“Dropped, was he?”

Bailey’s wail got louder, rising above the noise of the engine.

“He’s my pride and joy,” said Mrs Jacks as Bailey’s elbow caught her in the chest. “He means no harm.”

“Hold him properly then.”

She tried. The tall man bent his knee to get into the car. Mrs Jacks felt her fingers lose their grip. Bailey stumbled forwards and lunged at the door.

There was a sharp crack. Bailey sat down heavily on the ground.

“Bailey Boy! Bailey Boy!”

“Shit,” said the short man.

The tall man got back out of the car. He pointed the warm gun at Mrs Jacks and looked down at Bailey, sitting hunched against the front tire.

“Let me at him,” cried Mrs Jacks. “He’s hurt, he needs a cuddle!”

“You stay right where you are. He’s already caused you enough trouble.”

Bailey sat motionless. Mrs Jacks looked at the gun that was pointed at her and back to her son there by the car.

 “You can’t kill me! I have to drive him home.”

 “Listen, lady. You’re witness to a shooting now. I can’t let that stand.”

“No no, don’t you shoot! He needs his Mama! He can’t wash or dress or eat a thing without. And now he’s all dirty, look, he needs a bath!

The tall man gave a short, sharp laugh. He put his foot against Bailey’s shoulder.

“Your Bailey don’t need nothing anymore.”

He pushed and Bailey sprawled sideways into the dust, a lifeless corpse. Mrs Jacks looked at the blood caking beneath him and felt as if a trapped bird had flown away out of her chest. She looked up at the tall man with the gun.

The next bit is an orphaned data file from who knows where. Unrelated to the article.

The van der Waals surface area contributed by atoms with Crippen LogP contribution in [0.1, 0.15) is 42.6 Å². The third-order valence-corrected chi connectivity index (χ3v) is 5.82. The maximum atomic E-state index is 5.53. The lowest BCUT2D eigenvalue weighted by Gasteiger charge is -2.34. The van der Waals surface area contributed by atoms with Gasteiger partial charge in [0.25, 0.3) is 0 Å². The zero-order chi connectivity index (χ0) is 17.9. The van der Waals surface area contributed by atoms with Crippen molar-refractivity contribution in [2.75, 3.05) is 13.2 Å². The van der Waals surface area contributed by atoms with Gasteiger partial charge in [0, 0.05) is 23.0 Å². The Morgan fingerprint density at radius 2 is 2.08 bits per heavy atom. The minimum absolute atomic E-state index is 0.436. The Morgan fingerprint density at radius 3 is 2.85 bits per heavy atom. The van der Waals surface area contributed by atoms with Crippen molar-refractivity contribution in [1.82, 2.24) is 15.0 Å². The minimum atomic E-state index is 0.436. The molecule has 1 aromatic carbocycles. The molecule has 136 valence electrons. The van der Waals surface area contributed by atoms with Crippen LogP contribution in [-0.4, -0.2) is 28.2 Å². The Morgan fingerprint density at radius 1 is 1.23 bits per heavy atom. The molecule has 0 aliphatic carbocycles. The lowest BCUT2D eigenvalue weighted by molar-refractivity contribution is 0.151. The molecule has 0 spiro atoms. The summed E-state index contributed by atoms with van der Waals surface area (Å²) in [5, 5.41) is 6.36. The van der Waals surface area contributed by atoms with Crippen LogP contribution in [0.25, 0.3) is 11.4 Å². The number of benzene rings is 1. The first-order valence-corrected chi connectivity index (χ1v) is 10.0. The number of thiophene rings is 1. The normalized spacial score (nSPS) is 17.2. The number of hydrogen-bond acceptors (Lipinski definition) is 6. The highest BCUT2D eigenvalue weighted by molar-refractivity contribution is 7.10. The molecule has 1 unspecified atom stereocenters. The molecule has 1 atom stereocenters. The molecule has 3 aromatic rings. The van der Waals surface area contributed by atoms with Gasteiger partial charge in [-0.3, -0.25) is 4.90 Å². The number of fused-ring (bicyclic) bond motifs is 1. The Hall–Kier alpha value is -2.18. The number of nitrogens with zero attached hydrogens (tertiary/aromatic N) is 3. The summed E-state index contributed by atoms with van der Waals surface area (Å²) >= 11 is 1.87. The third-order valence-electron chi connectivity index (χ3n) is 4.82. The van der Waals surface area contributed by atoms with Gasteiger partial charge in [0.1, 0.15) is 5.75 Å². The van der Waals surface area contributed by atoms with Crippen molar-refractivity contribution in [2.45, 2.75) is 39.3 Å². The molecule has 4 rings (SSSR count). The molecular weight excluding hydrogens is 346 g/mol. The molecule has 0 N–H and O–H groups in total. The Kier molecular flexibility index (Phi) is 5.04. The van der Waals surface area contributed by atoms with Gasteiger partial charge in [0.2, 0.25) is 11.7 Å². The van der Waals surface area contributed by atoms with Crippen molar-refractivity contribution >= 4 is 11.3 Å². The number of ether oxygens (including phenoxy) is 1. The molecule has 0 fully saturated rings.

“Why, he’s dead.”

“That’s right.”

Her head cleared for an instant. “Then I’m free to go.”

“That’s right.”

The tall man shot her neatly through the heart. She fell backwards and lay with her arms spread out, her face smiling up at the cloudless sky.

The man wiped Bailey’s blood off the door sill and got into the car. “Let’s get moving.”

The short man snorted. “Grannies and cripples now, is it?”

“Shut up, Bobby. It was a good deed we done. Put them both out of their misery.”

Instructor Response

This is excellent. You’ve kept the inexplicable horror of the original and made it your own. Dialogue is excellent, a special talent. And the scene moves! Great job.

You’ve got the narrator telling the story. Nicely done. Reader gets a good sense of all the characters quickly, mainly through dialogue and action. Again, nicely done.

Here’s a suggestion to push your talents to the extreme. Let’s say you want to add to this scene in ways the would provide characterization about the mother. How her emotions evolve through the scene and how this emotional arc could display her feelings about her son, and life in general. Her prime feeling could be love, but that’s too easy. Maybe resentment, disgust, dislike, shame, her victimization (anger), etc. The possibilities are endless. But with your skills, you have the ability to insert this emotional progression through the scene and make it work for you as a writer. Use mother’s point of view this time, but I’d suggest staying in third person for most effectiveness, not first person, which would force loss of the effectiveness of this scene. Internalize, but be prudent.

If you chose to try it, you’ll probably begin to feel the conflict of plot and character in fiction writing. In other words, you’ve created a terrific action scene that moves the plot with suspense and momentum. If you change purpose of the scene to develop character, you’ll begin to change the scene in ways that are not bad, just different, with different effects, as you switch emphasis on scene purpose.